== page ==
6. (computing, programming) A window or dialogue box.
    • 1998, Gary Cornell, Visual Basic 6 from the ground up (p.426)
      While it is quite amazing how much one can do with Visual Basic with the code attached to a single form [].
    • Neil Smyth, C# Essentials
      Throughout this chapter we will work with a form in a new project.
  7. (biology) An infraspecific rank.
  8. (printing, dated) The type or other matter from which an impression is to be taken, arranged and secured in a chase.
  9. (geometry) A quantic.

SynonymsEdit

  • (shape):
    • figure, used when discussing people, not animals
    • shape, used on animals and on persons
  • (blank document): formular
  • (pre-collegiate level): grade
  • (biology): f.

Related termsEdit

Derived termsEdit

TranslationsEdit

VerbEdit

form (third-person singular simple present forms, present participle forming, simple past and past participle formed)

  1. (transitive) To give shape or visible structure to (a thing or person).
    When you kids form a straight line I'll hand out the lollies.
    • 2013 May-June, William E. Conner, “An Acoustic Arms Race”, American Scientist, volume 101, number 3, page 206-7: 
      Earless ghost swift moths become “invisible” to echolocating bats by forming mating clusters close (less than half a meter) above vegetation and effectively blending into the clutter of echoes that the bat receives from the leaves and stems around them.
  2. (intransitive) To take shape.
    When icicles start to form on the eaves you know the roads will be icy.
    • 2013 July-August, Stephen P. Lownie, David M. Pelz, “Stents to Prevent Stroke”, American Scientist: 
      As we age, the major arteries of our bodies frequently become thickened with plaque, a fatty material with an oatmeal-like consistency that builds up along the inner lining of blood vessels. The reason plaque forms isn’t entirely known, but it seems to be related to high levels of cholesterol inducing an inflammatory response, which can also attract and trap more cellular debris over time.
  3. (transitive, linguistics) To create (a word) by inflection or derivation.
    By adding "-ness", you can form a noun from an adjective.
  4. (transitive) To constitute, to compose, to make up.
    Teenagers form the bulk of extreme traffic offenders.
    • Edmund Burke (1729-1797)
      the diplomatic politicians [] who formed by far the majority
    • 1879, Richard Jefferies, chapter 1, The Amateur Poacher:
      But then I had the [massive] flintlock by me for protection. ¶ [] The linen-press and a chest on the top of it formed, however, a very good gun-carriage; and, thus mounted, aim could be taken out of the window at the old mare feeding in the meadow below by the brook, [] .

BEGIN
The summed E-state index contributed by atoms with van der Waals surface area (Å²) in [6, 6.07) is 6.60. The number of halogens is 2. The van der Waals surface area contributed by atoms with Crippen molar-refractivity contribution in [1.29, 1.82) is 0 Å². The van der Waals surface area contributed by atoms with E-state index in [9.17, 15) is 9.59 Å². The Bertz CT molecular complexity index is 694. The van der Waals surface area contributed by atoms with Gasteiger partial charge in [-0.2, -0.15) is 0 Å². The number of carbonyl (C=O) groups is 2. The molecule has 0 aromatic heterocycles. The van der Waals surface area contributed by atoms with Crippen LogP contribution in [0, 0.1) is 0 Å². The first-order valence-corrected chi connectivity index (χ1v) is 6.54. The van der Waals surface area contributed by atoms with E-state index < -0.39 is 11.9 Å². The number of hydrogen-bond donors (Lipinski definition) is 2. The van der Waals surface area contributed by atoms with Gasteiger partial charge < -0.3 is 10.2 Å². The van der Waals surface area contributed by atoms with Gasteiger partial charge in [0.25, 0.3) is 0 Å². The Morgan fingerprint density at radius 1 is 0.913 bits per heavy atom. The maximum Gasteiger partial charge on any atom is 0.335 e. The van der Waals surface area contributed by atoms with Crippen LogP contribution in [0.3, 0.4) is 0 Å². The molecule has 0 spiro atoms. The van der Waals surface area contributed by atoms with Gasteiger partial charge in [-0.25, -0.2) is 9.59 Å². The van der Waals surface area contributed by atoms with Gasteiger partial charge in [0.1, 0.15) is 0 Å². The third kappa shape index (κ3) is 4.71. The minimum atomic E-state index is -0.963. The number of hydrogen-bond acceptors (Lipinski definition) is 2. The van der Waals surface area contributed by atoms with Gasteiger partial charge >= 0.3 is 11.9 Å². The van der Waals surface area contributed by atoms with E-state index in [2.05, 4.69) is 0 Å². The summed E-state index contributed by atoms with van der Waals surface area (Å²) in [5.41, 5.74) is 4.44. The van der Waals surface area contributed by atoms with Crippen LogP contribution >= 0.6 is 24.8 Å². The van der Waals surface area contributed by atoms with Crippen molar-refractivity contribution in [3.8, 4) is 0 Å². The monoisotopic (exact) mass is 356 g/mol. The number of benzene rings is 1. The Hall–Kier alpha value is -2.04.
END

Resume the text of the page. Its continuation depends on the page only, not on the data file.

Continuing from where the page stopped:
• 1948 May, Stanley Pashko, “The Biggest Family”, in Boys' Life, Volume 38, Number 5, Boy Scouts of America, ISSN 0006-8608, page 10:
      Insects form the biggest family group in nature's kingdom, and also the oldest.
  5. To mould or model by instruction or discipline.
    Singing in a choir helps to form a child's sociality.
    • Alexander Pope (1688-1744)
      'Tis education forms the common mind.
    • John Dryden (1631-1700)
      Thus formed for speed, he challenges the wind.
  6. To provide (a hare) with a form.
    • Michael Drayton (1563-1631)
      The melancholy hare is formed in brakes and briers.

Related termsEdit

TranslationsEdit

StatisticsEdit

External linksEdit

AnagramsEdit


DanishEdit

EtymologyEdit

From Latin fōrma (shape, form).

PronunciationEdit

  • IPA(key): /fɔrm/, [fɒːˀm]

NounEdit

form c (singular definite formen, plural indefinite former)

  1. form
  2. shape

InflectionEdit

NounEdit

form c (singular definite formen, plural indefinite forme)

  1. mould
  2. tin (a metal pan used for baking, roasting, etc.)

InflectionEdit

External linksEdit


GermanEdit

VerbEdit

form

  1. Imperative singular of formen.
  2. (colloquial)First-person singular present of formen.

Norwegian BokmålEdit

EtymologyEdit

From Latin forma, and Late Old Norse form

NounEdit

form m, f (definite singular forma or formen, indefinite plural former, definite plural formene)

  1. form
  2. shape

ReferencesEdit


Norwegian NynorskEdit

EtymologyEdit

From Latin forma, and Late Old Norse form

NounEdit

form f (definite singular forma, indefinite plural former, definite plural formene)

  1. form
  2. shape

ReferencesEdit


SwedishEdit

240 knäckformar

PronunciationEdit

NounEdit

form c

  1. a form, a shape
  2. a form, a mold, a dish, a tray, a tin, a piece of ovenware

DeclensionEdit

Related termsEdit

shape
mold